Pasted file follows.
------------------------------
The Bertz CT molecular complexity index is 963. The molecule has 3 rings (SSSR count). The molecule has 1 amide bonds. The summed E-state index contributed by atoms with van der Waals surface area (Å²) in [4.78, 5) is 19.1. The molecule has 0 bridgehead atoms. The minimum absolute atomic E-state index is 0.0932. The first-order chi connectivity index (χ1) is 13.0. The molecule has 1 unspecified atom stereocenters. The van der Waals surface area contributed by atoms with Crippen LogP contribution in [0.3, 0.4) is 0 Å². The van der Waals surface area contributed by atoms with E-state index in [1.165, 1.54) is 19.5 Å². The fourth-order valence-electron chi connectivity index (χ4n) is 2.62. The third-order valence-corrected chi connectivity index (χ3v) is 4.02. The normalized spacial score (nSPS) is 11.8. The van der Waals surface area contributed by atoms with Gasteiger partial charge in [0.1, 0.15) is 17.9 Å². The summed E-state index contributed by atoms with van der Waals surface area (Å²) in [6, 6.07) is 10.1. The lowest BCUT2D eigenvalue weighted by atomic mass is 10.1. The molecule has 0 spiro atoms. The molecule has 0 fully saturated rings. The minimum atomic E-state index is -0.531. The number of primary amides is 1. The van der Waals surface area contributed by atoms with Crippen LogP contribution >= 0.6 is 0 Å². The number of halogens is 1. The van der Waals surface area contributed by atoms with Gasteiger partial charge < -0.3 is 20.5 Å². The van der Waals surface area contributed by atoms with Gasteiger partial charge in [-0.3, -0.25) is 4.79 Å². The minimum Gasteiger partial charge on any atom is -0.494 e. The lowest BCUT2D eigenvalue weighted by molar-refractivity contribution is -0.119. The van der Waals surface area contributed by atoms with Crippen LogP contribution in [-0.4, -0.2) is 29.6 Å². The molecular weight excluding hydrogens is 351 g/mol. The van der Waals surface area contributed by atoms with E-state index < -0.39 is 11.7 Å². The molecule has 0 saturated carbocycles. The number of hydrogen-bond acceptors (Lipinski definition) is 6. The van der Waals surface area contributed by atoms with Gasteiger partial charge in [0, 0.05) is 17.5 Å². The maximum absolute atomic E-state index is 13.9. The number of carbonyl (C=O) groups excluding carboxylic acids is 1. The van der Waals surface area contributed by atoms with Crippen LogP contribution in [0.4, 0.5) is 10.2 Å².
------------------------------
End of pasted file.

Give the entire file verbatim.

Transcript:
The Bertz CT molecular complexity index is 963. The molecule has 3 rings (SSSR count). The molecule has 1 amide bonds. The summed E-state index contributed by atoms with van der Waals surface area (Å²) in [4.78, 5) is 19.1. The molecule has 0 bridgehead atoms. The minimum absolute atomic E-state index is 0.0932. The first-order chi connectivity index (χ1) is 13.0. The molecule has 1 unspecified atom stereocenters. The van der Waals surface area contributed by atoms with Crippen LogP contribution in [0.3, 0.4) is 0 Å². The van der Waals surface area contributed by atoms with E-state index in [1.165, 1.54) is 19.5 Å². The fourth-order valence-electron chi connectivity index (χ4n) is 2.62. The third-order valence-corrected chi connectivity index (χ3v) is 4.02. The normalized spacial score (nSPS) is 11.8. The van der Waals surface area contributed by atoms with Gasteiger partial charge in [0.1, 0.15) is 17.9 Å². The summed E-state index contributed by atoms with van der Waals surface area (Å²) in [6, 6.07) is 10.1. The lowest BCUT2D eigenvalue weighted by atomic mass is 10.1. The molecule has 0 spiro atoms. The molecule has 0 fully saturated rings. The minimum atomic E-state index is -0.531. The number of primary amides is 1. The van der Waals surface area contributed by atoms with Crippen LogP contribution >= 0.6 is 0 Å². The number of halogens is 1. The van der Waals surface area contributed by atoms with Gasteiger partial charge < -0.3 is 20.5 Å². The van der Waals surface area contributed by atoms with Gasteiger partial charge in [-0.3, -0.25) is 4.79 Å². The minimum Gasteiger partial charge on any atom is -0.494 e. The lowest BCUT2D eigenvalue weighted by molar-refractivity contribution is -0.119. The van der Waals surface area contributed by atoms with Crippen LogP contribution in [-0.4, -0.2) is 29.6 Å². The molecular weight excluding hydrogens is 351 g/mol. The van der Waals surface area contributed by atoms with E-state index < -0.39 is 11.7 Å². The molecule has 0 saturated carbocycles. The number of hydrogen-bond acceptors (Lipinski definition) is 6. The van der Waals surface area contributed by atoms with Gasteiger partial charge in [0, 0.05) is 17.5 Å². The maximum absolute atomic E-state index is 13.9. The number of carbonyl (C=O) groups excluding carboxylic acids is 1. The van der Waals surface area contributed by atoms with Crippen LogP contribution in [0.4, 0.5) is 10.2 Å².